|Significant Risk||Non-significant Risk|
|Surgical Lasers||Daily Wear Contact Lenses|
|Respiratory Ventilators||Dental Filling Materials|
|Cardiac Pacemakers||Conventional Urology Endoscopes|
|Laryngeal Implants||General Urological Catheters|
|Biliary Stents||Jaundice Monitors for Infants|
|Infusion Pumps||Menstrual Pads & Tampons (Cotton or Rayon, only)|
|Intrauterine Devices||Wound Dressings|
Investigational Use of Marketed Medical Devices
The investigational use of approved, marketed devices requires consideration of whether an IND is required. When the principal intent of the investigational use of a medical device is to develop information about the product's safety or efficacy, submission of an IND or IDE may be required. Investigators interested in studying the above are also required to address additional information in Kuali Research (KR) Protocols when completing the IRB application or when requesting an amendment to an IRB-approved study.
Control of Investigational Devices
Research involving the use of investigational test articles (i.e., investigational drugs, biologics or devices) requires that the Investigator or other appropriate individual or entity (e.g., hospital pharmacy), provide appropriate control of test articles.
Note: An Investigational Device Accountability Log must be maintained, if the study includes a device.
UCIMC Policy for Control of Investigational Devices
Investigational devices are carefully regulated and must be appropriately managed by a qualified Investigator or other appropriate individual to ensure they are not co-mingled with similar approved devices. UCI Health Systems Control of Investigational Devices Policy can be found on the UCIMC website.
Lead Researcher (Investigator) Responsibilities
Lead Researchers (Investigators) conducting studies in which an investigational device will be used must ensure adequate control of the device. Adequate control and handling of investigational devices include all of the following:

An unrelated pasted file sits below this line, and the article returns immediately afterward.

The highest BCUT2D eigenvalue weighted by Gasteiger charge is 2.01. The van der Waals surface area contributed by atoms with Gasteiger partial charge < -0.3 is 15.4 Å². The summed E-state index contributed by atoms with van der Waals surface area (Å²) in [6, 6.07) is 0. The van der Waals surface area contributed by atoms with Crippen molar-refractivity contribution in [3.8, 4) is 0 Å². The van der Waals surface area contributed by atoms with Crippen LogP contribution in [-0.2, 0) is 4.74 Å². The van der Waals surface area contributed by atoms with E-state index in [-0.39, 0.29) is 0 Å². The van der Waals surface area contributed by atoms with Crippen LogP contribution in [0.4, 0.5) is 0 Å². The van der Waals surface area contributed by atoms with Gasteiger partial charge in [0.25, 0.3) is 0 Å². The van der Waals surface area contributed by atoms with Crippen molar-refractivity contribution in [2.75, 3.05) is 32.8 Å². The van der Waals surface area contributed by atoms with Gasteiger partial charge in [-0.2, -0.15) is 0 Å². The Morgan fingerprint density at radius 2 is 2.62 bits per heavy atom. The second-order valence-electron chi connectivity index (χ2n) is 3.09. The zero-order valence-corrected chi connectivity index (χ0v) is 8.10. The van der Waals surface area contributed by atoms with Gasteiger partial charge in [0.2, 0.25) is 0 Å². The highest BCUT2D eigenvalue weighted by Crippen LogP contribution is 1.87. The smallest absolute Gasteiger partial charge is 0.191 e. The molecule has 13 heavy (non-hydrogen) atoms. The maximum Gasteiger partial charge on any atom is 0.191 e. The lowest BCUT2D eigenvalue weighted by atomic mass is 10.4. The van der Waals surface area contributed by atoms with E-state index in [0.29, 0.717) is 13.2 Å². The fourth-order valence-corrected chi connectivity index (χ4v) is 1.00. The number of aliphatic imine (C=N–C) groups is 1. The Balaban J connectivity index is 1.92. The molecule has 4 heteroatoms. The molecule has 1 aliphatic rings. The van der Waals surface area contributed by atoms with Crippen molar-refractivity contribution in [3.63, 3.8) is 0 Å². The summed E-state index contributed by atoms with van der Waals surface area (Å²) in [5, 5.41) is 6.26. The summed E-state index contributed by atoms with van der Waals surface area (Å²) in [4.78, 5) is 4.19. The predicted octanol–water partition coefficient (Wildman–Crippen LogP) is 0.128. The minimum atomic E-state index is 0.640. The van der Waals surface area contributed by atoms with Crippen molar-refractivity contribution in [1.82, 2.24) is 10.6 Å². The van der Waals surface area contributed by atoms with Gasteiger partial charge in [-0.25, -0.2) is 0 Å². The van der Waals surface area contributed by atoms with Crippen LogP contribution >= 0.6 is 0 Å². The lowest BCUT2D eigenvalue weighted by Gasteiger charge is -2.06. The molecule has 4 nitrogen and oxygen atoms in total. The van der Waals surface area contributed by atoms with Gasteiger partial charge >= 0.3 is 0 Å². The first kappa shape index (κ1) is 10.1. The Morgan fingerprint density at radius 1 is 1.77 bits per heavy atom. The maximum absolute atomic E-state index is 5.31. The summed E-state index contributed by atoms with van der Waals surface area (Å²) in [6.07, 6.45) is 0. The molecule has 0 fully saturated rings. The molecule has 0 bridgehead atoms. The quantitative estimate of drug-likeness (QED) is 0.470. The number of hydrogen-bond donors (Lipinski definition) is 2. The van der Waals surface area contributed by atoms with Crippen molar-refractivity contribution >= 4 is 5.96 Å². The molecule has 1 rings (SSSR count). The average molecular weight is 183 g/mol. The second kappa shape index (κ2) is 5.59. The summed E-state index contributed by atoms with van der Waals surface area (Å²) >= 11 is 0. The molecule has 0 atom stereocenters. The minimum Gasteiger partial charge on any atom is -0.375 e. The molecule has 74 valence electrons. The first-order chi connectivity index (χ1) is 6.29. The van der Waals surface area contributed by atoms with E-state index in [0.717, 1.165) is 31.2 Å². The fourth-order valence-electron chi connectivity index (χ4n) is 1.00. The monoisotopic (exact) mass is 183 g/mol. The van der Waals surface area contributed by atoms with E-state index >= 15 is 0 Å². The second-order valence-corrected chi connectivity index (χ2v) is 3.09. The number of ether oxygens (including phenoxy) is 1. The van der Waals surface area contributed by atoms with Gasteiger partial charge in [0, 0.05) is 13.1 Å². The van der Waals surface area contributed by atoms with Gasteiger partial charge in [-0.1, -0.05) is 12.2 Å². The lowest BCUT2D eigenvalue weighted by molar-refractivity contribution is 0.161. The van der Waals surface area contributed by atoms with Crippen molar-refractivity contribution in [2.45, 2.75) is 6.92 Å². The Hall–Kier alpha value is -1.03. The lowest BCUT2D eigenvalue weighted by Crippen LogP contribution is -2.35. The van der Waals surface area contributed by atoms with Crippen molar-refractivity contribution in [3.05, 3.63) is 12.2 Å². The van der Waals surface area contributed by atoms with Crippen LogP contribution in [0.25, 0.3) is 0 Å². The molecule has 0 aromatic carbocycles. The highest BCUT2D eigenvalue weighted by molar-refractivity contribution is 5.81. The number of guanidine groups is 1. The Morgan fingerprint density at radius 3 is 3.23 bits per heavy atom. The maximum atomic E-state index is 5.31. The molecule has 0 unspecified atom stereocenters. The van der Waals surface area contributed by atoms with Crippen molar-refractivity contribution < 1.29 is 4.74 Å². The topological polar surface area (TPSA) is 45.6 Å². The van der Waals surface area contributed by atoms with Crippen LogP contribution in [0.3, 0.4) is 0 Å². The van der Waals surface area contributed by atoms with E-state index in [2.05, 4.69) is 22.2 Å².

- The investigator must ensure that the investigational device is used only in accordance with the UCI IRB approved protocol, the signed agreement, the investigational plan and applicable FDA regulations.
- The investigator must administer the investigational device only to participants under the investigator’s direct personal supervision or under the supervision of a sub-investigator directly responsible to the investigator.
- The investigator must not supply the investigational device to any person not authorized to receive it.
- The investigator must maintain the following accurate, complete, and current records relating to their participation in the clinical investigation (a sample Device Accountability Log is available). Specifically, records of receipt, use or disposition of a device that relate to:
- The type and quantity of the device, the dates of its receipt, and the batch number or code mark.
- The names of all persons who received, used, or disposed of each device.
- Why and how many units of the device have been returned to the sponsor, repaired, or otherwise disposed of.
- If the investigation is terminated, suspended, discontinued, or completed, the investigator must return any unused stock of the investigational device to the study sponsor, or otherwise provide for disposition of the unused stock as directed by the sponsor.
- Devices: FDA: 21 CFR 812
- FDA 510K Database Search
- IRB Considerations When Reviewing a Study that Involves an Investigational Device
- FDA Guidance on Investigational Device Exemptions for Early Feasibility Studies
- FDA Information Sheet Guidance: FAQs About Medical Devices
- FDA Information Sheet Guidance: Significant Risk and Nonsignificant Risk
- FDA Information Sheet Guidance: Policy for Device Software Functions and Mobile Medical Applications
- FDA Information Sheet Guidance: Changes to Existing Medical Software Policies Resulting from Section 3060 of the 21st Century Cures Act
- NIH NHGRI IDE and Genomics Research (pdf)